Thursday, June 11, 2009

Day 2: Feeling comfortable in the community

June 11, 2009- Day 2-
The experience today was incredible. A large part of that experience had to do with the fact that I felt much more comfortable in the community we were working with.
We continued to do what we started yesterday which is surveying the different families in a given community to get an idea of the number of children who are not currently enrolled in school and the reason for that. After this, a list is written out with the name of these not-enrolled students who Parivartan would later on contact to get their children in the school. The administrator, Gangadhar, who had been born and brought up in the Dharavir slum, speaks good English and seems like an extremely helpful, diligent and selfless person. He works in a little cubby within the slum, which we have to squish through. It’s hard to imagine this is where he was sitting when we were in touch with him from Boston while putting the program in place. Yesterday, he introduced us to one (and the only hired teacher at present) Gayatri. She’s been walking with us, taking the surveys and has been working with the students since a while. She understands the community and knows most of the children. She’s been working since weeks on these surveys and completed a lot of them before we joined her. Gayatri Maam (as we call her) is a very simple women who instills the confidence in us to work freely with the community at the same time is sensitive to where we come from.
Anyway, today, after getting over the ‘initial shock’ I had much more emotional room to observe and absorb. The simplicity of the kids still amuses me. Regardless of the fact that the average number of children in a given ‘house’ is 4, the kids find a way to keep themselves amused and happy. And although majority of the mothers were in their late 20s- 30s, they looked much older and worn out with very limited energy. It seemed like a lot of the older kids would take care of their younger siblings and assumed an authority over them like a parent.
Something that’s not new to me, but that still fascinates me is how the children get so excited when they see an unfamiliar but friendly face. Once we spoke to them briefly, they followed us everywhere with the pile of children increasing as we moved across lanes. Some of the kids on the other hand were scared and started to cry when they saw an unfamiliar face that they’re not used to seeing i.e. Zohar’s. Some loved her, while some got scared. I noticed such extremes and contradictions throughout the day.
One of the women who had 8 children had traveled a lot and knew some Arabic which was quite fascinating. I grew a liking for her as soon as I met her. After the survey she insisted that we drink something at her house. Without asking us, she called for a Pepsi for Zohar and me. I was really surprised by this gesture and was invariably touched by it. Gayatri teacher told me that many of these houses are actually not as poor as they look. The reason why they look like they’re in that situation is because they tend to neglect the kids and their need for education. On the other hand, we faced quite an adversarial situation where one of the men started yelling at us about the situation of the dirt and the sewage. He said that the number one priority, instead of education, should be the children’s health because they’re so exposed to it. He was also frustrated by the fact that his child couldn’t get admitted in the school when he wanted to. I didn’t really get the details on that as much, but it was something worth thinking about.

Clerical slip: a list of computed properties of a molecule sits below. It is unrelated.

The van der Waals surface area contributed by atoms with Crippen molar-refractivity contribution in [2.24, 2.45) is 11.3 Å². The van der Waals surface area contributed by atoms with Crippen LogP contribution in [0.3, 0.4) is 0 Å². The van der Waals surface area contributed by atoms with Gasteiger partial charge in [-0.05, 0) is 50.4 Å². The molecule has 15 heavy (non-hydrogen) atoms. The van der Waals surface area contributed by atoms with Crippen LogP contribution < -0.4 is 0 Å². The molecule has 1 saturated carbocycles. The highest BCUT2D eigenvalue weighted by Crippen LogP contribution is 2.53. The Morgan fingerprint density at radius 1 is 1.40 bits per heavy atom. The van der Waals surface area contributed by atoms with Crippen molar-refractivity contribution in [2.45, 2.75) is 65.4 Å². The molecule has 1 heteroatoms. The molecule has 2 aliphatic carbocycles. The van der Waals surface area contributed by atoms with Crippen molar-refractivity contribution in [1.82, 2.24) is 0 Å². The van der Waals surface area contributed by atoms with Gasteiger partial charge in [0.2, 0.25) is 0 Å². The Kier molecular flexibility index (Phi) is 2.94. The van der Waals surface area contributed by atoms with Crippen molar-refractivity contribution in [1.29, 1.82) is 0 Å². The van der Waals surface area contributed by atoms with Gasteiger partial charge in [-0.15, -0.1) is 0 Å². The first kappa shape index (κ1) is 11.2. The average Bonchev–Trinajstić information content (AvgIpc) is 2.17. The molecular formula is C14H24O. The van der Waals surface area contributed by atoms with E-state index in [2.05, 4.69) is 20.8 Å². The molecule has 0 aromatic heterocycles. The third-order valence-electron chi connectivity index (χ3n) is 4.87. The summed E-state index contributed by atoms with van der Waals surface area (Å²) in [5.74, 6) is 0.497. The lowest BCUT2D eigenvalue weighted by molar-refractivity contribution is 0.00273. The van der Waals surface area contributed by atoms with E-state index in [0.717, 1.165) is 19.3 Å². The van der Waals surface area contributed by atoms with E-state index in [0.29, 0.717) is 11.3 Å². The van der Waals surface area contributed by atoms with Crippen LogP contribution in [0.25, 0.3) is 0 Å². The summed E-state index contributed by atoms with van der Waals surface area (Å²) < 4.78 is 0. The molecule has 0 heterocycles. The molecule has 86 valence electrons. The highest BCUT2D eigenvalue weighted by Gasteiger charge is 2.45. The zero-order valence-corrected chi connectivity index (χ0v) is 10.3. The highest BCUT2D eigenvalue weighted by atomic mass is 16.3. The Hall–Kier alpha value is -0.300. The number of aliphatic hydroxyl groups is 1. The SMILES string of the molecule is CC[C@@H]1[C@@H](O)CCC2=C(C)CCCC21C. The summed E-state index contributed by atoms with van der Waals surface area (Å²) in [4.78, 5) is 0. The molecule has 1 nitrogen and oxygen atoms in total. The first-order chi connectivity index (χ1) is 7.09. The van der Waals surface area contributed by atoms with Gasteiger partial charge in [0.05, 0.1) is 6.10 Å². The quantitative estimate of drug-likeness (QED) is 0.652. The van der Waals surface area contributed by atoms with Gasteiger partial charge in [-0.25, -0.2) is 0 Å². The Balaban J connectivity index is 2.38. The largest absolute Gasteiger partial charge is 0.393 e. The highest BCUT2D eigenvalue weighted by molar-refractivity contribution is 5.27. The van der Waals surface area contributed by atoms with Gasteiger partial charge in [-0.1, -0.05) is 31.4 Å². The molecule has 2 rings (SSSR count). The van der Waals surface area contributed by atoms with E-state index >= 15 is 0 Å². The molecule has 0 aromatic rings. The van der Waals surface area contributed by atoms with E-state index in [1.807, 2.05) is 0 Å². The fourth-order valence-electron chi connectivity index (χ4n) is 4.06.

A lot of these parents haven’t been against education. They were more than willing to talk and explore the opportunity. But they were worried that they’re students would be rejected from Parivartan just like they were from many other schools that they looked into. The reasons for rejection varied from the fact that they were from a specific place, were of a specific age or because they migrated too much.
I’m really excited to understand this community more. They seem to be really willing to learn and many of the kids are very bright. Infact some of the women were teasing the fact that there’s only education for children and not for older women. They too were willing to learn. They’re also extremely welcoming, to the extent that when the man was yelling at us about the sewage systems, all the women and men shooed him away immediately while the children hurried us over to another side to avoid confronting him. This ‘rescue’ was so immediate, but so effective, that it was surprising and impressive to see how an adversarial situation was dealt with within the community. Atleast, my expectations were not of that sort. There’s more to see and observe.

1 comment:

  1. It's an interesting observation that the households aren't as poor as they look. While doing a survey on some chawls in Bombay I was surprised to find that almost 90% of the households had white ration cards (above poverty line). What surprised me even more is that people who stay in these chawls don't just consist of maids and drivers and construction workers. They also include policemen, firemen and RBI officials! It just goes to show the reason for slums - too many jobs without enough affordable housing.